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CNAs face unique injury sources in the workplace

On Behalf of | Oct 19, 2022 | Workplace Accidents

According to the U.S. Bureau of Labor Statistics, Certified Nurse Assistants (CNAs) and aides experience the greatest injury rates among any job or industry. A CNA or nursing injury and medical staff injuries primarily result in back pain from lifting patients without the proper equipment or assistance. The danger of these injuries occurs most often in nursing homes or residential care facilities, but hospital staff also suffer these types of injuries in California.

Nursing injury and medical staff injuries include illnesses like influenza and other airborne diseases associated with close patient contact. CNAs get trained to assess vital signs, assist with the activities of daily living and, in many cases, perform blood draws. Accidental needle sticks present an increased risk for blood-borne diseases or injuries.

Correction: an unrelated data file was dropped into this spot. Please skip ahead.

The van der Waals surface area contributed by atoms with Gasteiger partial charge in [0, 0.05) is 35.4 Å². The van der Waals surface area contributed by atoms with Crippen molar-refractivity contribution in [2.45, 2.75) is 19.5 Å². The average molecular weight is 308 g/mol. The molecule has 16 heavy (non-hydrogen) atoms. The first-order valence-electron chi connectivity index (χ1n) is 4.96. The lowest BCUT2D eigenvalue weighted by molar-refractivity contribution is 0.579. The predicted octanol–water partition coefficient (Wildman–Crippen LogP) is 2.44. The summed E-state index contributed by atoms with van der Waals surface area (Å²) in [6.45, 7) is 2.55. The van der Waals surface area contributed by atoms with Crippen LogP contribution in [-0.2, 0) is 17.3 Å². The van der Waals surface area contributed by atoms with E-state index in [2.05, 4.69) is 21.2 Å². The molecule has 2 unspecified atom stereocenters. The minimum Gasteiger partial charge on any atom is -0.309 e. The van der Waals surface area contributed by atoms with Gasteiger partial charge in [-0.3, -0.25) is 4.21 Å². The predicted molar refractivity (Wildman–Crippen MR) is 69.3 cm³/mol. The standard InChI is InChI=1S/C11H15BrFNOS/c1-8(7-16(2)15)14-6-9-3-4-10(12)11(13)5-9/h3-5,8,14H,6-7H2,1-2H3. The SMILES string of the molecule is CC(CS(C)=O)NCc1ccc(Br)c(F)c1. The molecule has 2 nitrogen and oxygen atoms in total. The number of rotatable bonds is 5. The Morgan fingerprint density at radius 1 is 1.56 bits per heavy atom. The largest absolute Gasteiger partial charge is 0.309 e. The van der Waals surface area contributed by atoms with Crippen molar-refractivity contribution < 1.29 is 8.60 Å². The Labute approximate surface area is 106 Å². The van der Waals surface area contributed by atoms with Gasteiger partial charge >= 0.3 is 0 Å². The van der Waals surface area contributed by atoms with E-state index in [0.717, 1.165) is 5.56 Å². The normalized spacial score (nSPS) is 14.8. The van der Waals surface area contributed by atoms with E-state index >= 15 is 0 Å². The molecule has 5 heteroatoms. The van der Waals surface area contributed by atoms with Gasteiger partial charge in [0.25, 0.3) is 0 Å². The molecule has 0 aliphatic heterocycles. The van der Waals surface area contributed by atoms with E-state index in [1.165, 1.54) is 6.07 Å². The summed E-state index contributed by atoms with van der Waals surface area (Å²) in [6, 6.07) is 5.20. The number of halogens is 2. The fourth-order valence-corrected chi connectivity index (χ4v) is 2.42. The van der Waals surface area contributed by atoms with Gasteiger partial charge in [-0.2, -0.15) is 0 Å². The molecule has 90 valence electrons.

Personal injury to healthcare workers

CNAs and medical staff are frequent victims of patients biting, hitting and spewing bodily fluids. Patients resistant to medical procedures become combative, risking further injury to medical staff and themselves.

Musculoskeletal injuries are the most common injuries to nursing staff. Chronic neck, back and shoulder pain from lifting patients from their beds, wheelchairs or toilet presents the nursing staff’s most significant personal injury complaint.

Home healthcare employees, including experienced nurses, CNAs, physical therapists, social workers and other care providers, run a higher risk of injury than those employed in professional care facilities since many homes lack lifting devices or additional assistants. Although the nursing home and home health care industry anticipate job increases, the likelihood of injuries to nursing staff continues to rise.

Mental injuries to healthcare workers

Many healthcare workers accept personal injury at work as par for the course. Many injury incidents are underreported and under-treated, resulting in increased mental health issues such as stress, anxiety and depression. Long hours and overwhelming responsibilities increase the risk of long-term chronic pain conditions.


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